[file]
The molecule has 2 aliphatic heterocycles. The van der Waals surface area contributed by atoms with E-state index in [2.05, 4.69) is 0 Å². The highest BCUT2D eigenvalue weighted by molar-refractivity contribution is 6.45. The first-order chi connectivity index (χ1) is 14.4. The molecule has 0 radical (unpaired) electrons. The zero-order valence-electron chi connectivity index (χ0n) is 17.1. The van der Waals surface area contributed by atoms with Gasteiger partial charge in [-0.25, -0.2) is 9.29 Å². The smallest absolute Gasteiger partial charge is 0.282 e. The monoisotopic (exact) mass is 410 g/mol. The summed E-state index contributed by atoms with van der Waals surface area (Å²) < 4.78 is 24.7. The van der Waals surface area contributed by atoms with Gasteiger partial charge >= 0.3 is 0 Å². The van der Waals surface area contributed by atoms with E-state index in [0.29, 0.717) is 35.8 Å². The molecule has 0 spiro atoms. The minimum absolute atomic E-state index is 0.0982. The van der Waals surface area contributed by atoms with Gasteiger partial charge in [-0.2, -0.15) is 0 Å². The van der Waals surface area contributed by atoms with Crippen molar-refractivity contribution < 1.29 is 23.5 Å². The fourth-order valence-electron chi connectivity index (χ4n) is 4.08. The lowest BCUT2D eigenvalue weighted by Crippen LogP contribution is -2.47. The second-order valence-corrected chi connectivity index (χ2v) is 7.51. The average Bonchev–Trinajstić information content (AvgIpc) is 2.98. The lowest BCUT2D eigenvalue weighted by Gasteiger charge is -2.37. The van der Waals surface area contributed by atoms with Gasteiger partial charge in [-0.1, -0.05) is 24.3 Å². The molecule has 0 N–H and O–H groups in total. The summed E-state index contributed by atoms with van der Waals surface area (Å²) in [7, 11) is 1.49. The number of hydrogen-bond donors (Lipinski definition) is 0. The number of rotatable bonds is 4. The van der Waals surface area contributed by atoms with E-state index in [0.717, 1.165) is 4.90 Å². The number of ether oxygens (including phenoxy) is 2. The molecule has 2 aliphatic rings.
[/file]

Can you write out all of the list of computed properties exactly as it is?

The molecule has 2 aliphatic heterocycles. The van der Waals surface area contributed by atoms with E-state index in [2.05, 4.69) is 0 Å². The highest BCUT2D eigenvalue weighted by molar-refractivity contribution is 6.45. The first-order chi connectivity index (χ1) is 14.4. The molecule has 0 radical (unpaired) electrons. The zero-order valence-electron chi connectivity index (χ0n) is 17.1. The van der Waals surface area contributed by atoms with Gasteiger partial charge in [-0.25, -0.2) is 9.29 Å². The smallest absolute Gasteiger partial charge is 0.282 e. The monoisotopic (exact) mass is 410 g/mol. The summed E-state index contributed by atoms with van der Waals surface area (Å²) < 4.78 is 24.7. The van der Waals surface area contributed by atoms with Gasteiger partial charge >= 0.3 is 0 Å². The van der Waals surface area contributed by atoms with E-state index in [0.29, 0.717) is 35.8 Å². The molecule has 0 spiro atoms. The minimum absolute atomic E-state index is 0.0982. The van der Waals surface area contributed by atoms with Gasteiger partial charge in [-0.2, -0.15) is 0 Å². The van der Waals surface area contributed by atoms with Crippen molar-refractivity contribution < 1.29 is 23.5 Å². The fourth-order valence-electron chi connectivity index (χ4n) is 4.08. The lowest BCUT2D eigenvalue weighted by Crippen LogP contribution is -2.47. The second-order valence-corrected chi connectivity index (χ2v) is 7.51. The average Bonchev–Trinajstić information content (AvgIpc) is 2.98. The lowest BCUT2D eigenvalue weighted by Gasteiger charge is -2.37. The van der Waals surface area contributed by atoms with Gasteiger partial charge in [-0.1, -0.05) is 24.3 Å². The molecule has 0 N–H and O–H groups in total. The summed E-state index contributed by atoms with van der Waals surface area (Å²) in [7, 11) is 1.49. The number of hydrogen-bond donors (Lipinski definition) is 0. The number of rotatable bonds is 4. The van der Waals surface area contributed by atoms with E-state index in [0.717, 1.165) is 4.90 Å². The number of ether oxygens (including phenoxy) is 2. The molecule has 2 aliphatic rings.